Well St. Ignatius knew from his own experience, that being well connected politically, being good looking and healthy, traveling in the circles of the rich and powerful, didn’t bring him happiness. They brought him sinful pleasure. And an inner emptiness in his spirit.

All of us want to healthy. And health is a good thing. But it’s doesn’t necessarily bring us closer to God. Up to the age of 30, Ignatius was healthy, but when a cannon ball shattered both his legs, he spent 9 months back at the Loyola castle healing.

During that time he was spiritually reborn. He fell in love with God. Or a better way to say it, he felt God’s overwhelming love for him in a new and profound way. Sickness had brought a radically new perspective on his life. His goals had changed.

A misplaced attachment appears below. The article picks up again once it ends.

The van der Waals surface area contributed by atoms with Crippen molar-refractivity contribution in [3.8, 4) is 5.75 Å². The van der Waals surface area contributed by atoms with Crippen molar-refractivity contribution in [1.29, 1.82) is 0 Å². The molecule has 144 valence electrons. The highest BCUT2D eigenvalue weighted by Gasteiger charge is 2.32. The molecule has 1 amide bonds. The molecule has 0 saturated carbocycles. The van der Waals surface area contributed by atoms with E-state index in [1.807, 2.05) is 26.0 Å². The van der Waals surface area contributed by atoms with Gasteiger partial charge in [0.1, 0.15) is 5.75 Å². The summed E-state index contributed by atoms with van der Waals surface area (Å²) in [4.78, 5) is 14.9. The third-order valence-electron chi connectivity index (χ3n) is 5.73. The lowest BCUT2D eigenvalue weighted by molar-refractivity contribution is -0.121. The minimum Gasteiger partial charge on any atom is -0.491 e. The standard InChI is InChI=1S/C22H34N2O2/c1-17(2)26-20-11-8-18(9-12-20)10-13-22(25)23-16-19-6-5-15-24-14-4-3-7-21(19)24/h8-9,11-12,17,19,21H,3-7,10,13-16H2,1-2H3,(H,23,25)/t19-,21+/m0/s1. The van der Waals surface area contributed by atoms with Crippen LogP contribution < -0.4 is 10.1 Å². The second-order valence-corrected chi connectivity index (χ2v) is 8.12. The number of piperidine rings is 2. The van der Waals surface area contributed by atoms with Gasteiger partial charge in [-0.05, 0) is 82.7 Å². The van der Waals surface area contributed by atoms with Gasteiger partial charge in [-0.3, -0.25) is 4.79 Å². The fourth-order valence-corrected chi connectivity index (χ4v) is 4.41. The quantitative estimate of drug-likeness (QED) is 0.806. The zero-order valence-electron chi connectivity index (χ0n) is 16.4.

He wasn’t pursuing fame, fortune, and beautiful women. He sought a life that would bring him closer to God. He began to see that every good gift from God is ordered to that end – to bring us closer to our Lord.

This is the beginning of the Spiritual Exercises – a workout for our souls. Begin with the end in mind – we come from God and we journey back to God. Use whatever God gives you or set it aside — in so far as it helps us – or distracts us – toward the goal.

Sounds simple?

Simple to understand. Difficult to live. So we pray for the grace to know how deeply we are loved. And to fall in love with God who is loving us.

Amen? Amen.


Text and video Copyright 2019 by Fr. Michael Sparough, SJ and JesuitPrayer.org##

Please share the Good Word with your friends!